When we covered the Microsoft Surface Neo, we roughly touched upon its operating system, Windows 10X. At the time of writing, it seemed to just be a regular edition of Windows 10, just adapted to a dual-monitor laptop.
However, since then, more details on Windows 10X has surfaced, and it’s looking to be different from the base Windows 10 experience. Let’s pry open what was found and look at some of the more interesting changes.
Windows 10X will have dynamic wallpapers by default. If you don’t know what these are, these are wallpapers that move instead of being a static image. It’s a more interesting way to have a background that changes but more advanced than a slideshow.
The wallpaper that was shown had a mountain that went through day and night cycles. These cycles were matched to your system time, so you had a sunny day scene at noon and a starry sky come night time.
A New Start Menu
Windows 10X will have a different Start menu too. Microsoft is aiming to build Windows 10X to be productivity-focused, to mirror how the Surface Neo is designed for work on the go. As such, the new Start menu won’t focus on showing you games and media; instead, it’ll show you productivity apps and recent documents so you can get to work faster.
A Revamped Action Center
In Windows 10, the Action Center’s main job is to direct you to the proper settings page when something comes up. 10X’s Action Center, however, lets you control things from the center itself. This means less time prodding around different windows and more time getting stuff done.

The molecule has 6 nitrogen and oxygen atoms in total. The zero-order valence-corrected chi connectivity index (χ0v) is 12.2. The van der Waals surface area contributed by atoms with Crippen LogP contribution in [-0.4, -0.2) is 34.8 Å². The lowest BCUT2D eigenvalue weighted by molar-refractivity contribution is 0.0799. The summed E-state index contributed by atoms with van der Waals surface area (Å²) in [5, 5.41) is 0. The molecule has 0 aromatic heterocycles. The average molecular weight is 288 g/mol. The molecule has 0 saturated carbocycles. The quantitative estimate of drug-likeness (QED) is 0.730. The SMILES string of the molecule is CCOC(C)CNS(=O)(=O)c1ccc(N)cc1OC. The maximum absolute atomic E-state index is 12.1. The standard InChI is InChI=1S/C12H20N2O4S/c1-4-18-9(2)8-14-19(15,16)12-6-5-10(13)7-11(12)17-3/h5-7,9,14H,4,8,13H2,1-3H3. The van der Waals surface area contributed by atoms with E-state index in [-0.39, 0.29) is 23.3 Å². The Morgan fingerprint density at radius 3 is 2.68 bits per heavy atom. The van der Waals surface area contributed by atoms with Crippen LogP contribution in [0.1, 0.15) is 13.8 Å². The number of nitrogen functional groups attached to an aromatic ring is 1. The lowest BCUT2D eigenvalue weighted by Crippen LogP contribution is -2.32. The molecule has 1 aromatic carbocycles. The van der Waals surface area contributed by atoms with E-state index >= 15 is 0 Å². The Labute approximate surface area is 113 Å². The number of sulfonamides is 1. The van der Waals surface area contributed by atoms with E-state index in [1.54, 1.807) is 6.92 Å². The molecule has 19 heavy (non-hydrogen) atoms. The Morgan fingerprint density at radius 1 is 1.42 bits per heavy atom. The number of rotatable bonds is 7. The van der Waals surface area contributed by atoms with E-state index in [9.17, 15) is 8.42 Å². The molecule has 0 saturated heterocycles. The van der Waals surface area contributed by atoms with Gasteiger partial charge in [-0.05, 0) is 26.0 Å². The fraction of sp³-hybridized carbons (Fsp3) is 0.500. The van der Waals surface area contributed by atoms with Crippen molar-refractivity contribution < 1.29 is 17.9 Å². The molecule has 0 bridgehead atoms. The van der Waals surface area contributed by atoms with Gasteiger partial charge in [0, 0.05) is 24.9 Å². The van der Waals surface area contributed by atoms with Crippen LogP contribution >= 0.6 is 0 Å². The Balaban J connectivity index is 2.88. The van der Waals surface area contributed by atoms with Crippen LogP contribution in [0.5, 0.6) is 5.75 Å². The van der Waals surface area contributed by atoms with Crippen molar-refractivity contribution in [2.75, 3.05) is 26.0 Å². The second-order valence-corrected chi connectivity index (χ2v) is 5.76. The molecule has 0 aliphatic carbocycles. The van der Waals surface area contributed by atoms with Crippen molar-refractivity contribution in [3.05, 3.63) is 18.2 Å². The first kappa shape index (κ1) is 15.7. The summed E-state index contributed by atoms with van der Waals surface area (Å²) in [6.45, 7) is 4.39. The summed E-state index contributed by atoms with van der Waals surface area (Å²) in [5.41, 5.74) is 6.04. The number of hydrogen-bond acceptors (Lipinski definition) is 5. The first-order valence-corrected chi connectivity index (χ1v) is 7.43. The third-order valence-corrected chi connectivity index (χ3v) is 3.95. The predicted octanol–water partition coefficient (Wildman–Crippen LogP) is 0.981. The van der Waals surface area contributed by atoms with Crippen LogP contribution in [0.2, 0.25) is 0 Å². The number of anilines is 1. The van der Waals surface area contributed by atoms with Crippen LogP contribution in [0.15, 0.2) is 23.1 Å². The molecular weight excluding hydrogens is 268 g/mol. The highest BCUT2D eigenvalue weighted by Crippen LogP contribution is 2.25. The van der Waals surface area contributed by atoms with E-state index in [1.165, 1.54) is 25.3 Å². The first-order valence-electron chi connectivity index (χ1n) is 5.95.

A New “Compose Mode”
If you read the article we wrote on the Surface Pro, you’ll know that Windows 10X has the ability to detect when a Bluetooth keyboard is placed on one of its screens. It will then alter the user interface to accommodate for the keyboard, and even show additional typing controls on the other half of the screen with the keyboard on it.
This new mode has a name: “Compose Mode.” We’ve also learned that you can engage Compose Mode without the keyboard. Windows 10X will display a digital keyboard and trackpad for you to use instead. It may not be the best option for long periods of writing but it is better than nothing!
Will All This Be Available For PCs?
At the moment, Windows 10X is exclusive to Microsoft’s foldable PCs, such as the Surface Neo. There isn’t a great deal of reason to port it over to the PC, as it’s specifically designed towards a dual-screen laptop. As such, if you’re interested in Windows 10X and what it has to offer, keep your eyes open for details on the Surface Neo.
Just Scratching the Surface
There’s a lot more to be revealed about the Surface Pro, but for now, we have more details on its bespoke operating system and how it differs from Windows 10. It appears to be a more productivity-focused operating system than its bigger counterpart, aimed at helping people get their work done on the go.
Does this make you interested in getting a Surface Pro? Let us know below.